Forum to Discuss Olympic Impacts

Landlords kicking students and other low-income individuals out of their homes, shifting modes of transportation and the merit of Games-time employment are subjects of a panel held tonight at the College of Law.

Hosted by the College of Law?s Public Interest Law Organization, ?Olympics? Impact on Salt Lake’s Low Income Community? starts at 7 p.m. in the College of Law?s Moot Courtroom, preceded by a reception at 6:30 p.m.

?We knew that it was an issue that different people in public-interest organizations around town were kind of looking at,? said Public Interest Law Organization Vice President Kathy Wyer. A public forum will allow the organizations to discuss what issues they are finding, she said.

Glenn Bailey, director of the Crossroads Urban Center, will address the variety of challenges which face Salt Lake City?s low-income population during the Olympics.

Crossroads Urban Center is a non-profit organization which assists and organizes low income, disabled, and minority Utahns to meet basic survival needs and to address basic issues affecting quality of life.

Bailey has examined the Games? impact for more than six years, working primarily to mitigate negative effects upon low-income people and people of color and help. He hopes to help them and those with disabilities benefit from the Games.

Bailey is concerned about housing loss and increased stress upon social-service providers and homeless shelters and soup kitchens during the Games. He worries that around Christmas time, landlords will evict their tenants to make way for high paying Olympic visitors, such as media and government officials.

He criticized a legislative measure that diverted $7.5 million from housing projects to promoting tourism during the Games.

?Are homeless people going to get swept off the streets? Is there going to be adequate shelter? Are people going to get displaced from their homes? Some of that?s already occurred. All those questions will be answered in the next few months,? Bailey said.

Panelist Linda Hilton is chair of the Salt Lake Organizing Committee?s humanitarian services board, which has met for the last three years to look at the Olympic impact on Salt Lake?s homeless and low income population. Hilton is interested in not only shelter and housing for these individuals, but health care, transportation and other issues.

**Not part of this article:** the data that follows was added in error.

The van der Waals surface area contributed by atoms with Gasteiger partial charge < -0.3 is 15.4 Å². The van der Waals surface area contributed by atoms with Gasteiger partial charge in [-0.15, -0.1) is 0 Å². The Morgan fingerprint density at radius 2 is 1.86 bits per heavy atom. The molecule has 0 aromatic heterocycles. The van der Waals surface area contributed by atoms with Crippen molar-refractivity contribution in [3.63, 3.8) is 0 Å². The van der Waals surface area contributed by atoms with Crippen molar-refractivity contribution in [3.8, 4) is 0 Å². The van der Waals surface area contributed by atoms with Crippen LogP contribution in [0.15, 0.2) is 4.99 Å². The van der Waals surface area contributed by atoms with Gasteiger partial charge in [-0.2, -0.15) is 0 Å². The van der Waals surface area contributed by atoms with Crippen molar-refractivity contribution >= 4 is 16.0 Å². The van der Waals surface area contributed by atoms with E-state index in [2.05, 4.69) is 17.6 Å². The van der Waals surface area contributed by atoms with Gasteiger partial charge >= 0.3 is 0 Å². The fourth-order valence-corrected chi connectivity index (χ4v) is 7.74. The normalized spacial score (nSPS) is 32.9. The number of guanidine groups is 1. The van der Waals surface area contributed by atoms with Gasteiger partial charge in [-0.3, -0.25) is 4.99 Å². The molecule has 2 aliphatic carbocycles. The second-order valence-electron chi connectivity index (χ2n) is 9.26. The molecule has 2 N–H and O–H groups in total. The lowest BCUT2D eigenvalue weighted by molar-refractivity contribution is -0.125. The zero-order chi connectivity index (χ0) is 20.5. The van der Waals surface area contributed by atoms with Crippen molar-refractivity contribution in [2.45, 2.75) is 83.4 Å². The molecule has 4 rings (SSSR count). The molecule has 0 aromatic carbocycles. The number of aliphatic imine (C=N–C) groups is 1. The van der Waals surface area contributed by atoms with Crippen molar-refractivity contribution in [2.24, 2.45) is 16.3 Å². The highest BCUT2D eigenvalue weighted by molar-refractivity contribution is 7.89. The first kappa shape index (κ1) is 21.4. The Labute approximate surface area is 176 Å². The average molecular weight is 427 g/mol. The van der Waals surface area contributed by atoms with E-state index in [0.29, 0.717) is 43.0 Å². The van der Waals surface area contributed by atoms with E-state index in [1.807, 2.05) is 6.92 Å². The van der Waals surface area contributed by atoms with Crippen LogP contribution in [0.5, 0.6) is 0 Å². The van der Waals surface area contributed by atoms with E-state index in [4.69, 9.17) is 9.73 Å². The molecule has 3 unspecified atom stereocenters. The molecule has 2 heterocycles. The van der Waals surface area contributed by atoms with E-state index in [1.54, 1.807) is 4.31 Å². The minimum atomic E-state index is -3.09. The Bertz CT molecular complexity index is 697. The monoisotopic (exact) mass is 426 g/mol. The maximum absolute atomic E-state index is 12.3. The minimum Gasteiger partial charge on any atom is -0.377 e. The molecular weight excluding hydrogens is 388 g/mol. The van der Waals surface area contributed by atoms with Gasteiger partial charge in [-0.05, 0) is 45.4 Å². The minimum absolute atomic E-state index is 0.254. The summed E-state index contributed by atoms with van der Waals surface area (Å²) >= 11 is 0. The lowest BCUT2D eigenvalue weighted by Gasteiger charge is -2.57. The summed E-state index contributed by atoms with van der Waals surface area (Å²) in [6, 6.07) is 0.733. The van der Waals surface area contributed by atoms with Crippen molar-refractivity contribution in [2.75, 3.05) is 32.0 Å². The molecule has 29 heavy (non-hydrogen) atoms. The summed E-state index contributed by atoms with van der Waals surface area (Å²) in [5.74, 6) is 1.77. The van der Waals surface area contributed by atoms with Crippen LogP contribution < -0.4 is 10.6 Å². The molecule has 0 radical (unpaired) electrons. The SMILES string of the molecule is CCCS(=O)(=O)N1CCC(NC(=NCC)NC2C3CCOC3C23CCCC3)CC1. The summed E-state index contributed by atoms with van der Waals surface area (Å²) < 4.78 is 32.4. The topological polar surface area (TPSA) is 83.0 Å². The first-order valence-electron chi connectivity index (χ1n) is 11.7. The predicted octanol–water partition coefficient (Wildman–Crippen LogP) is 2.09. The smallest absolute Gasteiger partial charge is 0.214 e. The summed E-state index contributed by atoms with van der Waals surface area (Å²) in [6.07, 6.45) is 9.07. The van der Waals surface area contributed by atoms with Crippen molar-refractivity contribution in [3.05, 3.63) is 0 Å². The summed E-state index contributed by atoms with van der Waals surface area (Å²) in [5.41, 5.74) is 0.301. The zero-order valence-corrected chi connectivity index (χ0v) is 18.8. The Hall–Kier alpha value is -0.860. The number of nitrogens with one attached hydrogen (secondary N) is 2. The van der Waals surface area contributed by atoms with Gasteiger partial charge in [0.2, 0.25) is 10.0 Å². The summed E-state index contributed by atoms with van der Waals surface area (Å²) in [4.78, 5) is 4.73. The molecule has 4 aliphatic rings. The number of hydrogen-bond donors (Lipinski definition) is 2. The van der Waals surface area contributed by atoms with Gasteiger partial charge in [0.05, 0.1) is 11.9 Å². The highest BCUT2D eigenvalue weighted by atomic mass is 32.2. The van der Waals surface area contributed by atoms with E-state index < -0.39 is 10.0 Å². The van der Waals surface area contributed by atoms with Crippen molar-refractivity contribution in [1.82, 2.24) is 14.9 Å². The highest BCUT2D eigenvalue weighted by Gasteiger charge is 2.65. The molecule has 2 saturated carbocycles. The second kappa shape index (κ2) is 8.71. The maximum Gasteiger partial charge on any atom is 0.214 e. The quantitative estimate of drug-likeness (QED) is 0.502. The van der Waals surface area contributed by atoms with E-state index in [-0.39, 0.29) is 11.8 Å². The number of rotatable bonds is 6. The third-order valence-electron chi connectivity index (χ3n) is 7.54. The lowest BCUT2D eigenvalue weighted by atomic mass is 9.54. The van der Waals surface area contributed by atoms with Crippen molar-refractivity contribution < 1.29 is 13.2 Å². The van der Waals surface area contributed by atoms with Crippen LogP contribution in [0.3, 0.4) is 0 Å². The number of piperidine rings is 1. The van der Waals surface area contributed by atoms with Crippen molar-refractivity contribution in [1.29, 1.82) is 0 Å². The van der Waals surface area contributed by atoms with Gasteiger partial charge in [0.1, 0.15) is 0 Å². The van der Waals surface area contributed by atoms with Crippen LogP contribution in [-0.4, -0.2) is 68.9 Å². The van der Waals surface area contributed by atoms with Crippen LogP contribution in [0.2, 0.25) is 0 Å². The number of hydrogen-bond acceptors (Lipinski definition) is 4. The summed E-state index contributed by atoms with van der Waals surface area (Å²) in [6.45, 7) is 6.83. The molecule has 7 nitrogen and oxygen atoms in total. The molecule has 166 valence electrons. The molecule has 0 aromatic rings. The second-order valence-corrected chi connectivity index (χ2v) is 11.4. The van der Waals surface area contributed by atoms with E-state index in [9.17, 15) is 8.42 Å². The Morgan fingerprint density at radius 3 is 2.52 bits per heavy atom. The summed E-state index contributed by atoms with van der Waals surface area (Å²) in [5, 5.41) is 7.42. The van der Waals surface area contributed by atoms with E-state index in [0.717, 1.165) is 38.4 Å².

University of Utah and Westminster College students evicted from their dorms can belong to this population, she said. ?We?ve had lots of complaints, unfortunately, there?s not a lot we can do. All we can do is supply a list of resources, help [people] if they need to store their stuff,? she said.

Specifically, Hilton will talk about how changes in the transportation system will affect the U area. She expects questions like, ?When are the bus schedules going to change?? but acknowledges, ?There?s a lot of issues.?

One issue Hilton wants to discuss is Games-time employment, which she feels won?t act as a panacea for the low-income population during the Games.

?The jobs that are available now are highly skilled jobs [such as human resources specialists]. They need the bigger people with degrees and experience and expertise,? she said. ?Unless you?re some kind of a specialist, there really isn?t a job for you.?

Hilton is critical of SLOC?s ?hype? about getting a great paying job. ?For the most part, that?s not going to happen,? she said. ?I wish that the information out there was a little more clear.?

Hilton questions how anxious people will be to quit a job at Pizza Hut to shovel snow for $5.15 an hour for 20 days. For the population she works with, day care, disability or transportation issues make even shovelling snow a challenge.

?How are people living downtown going to get to Park City? Are they going to give them free bus rides?? she said. ?Where are they going to stay for 17 days in Park City working minimum wage? It?s not a reality.?

Judy Mayorga, an attorney with Utah Legal Services, will discuss housing issues facing low-income people during the Olympics. Patrick Corum, an attorney with Salt Lake Legal Defenders, will speak on criminalization of the homeless during the Olympics.

A staff attorney for the American Civil Liberties Union, Janelle Eurick will talk about Olympic issues regarding legal oberservers, specifically soliciting U students to volunteer as observers and attend demonstrations to witness the proceedings.

?Legal observers are a standard tool that people use during demonstrations to combat excessive force by police officers [and] witness in court,? Eurick said.

The program is organized in conjunction with an annual national campaign near the first Monday of October, the day the U.S. Supreme Court opens its session. Each year?s theme is intended to spread awareness and discussion of a different issue of social justice. Last year?s theme was gun violence. The forum is free and open to the public.

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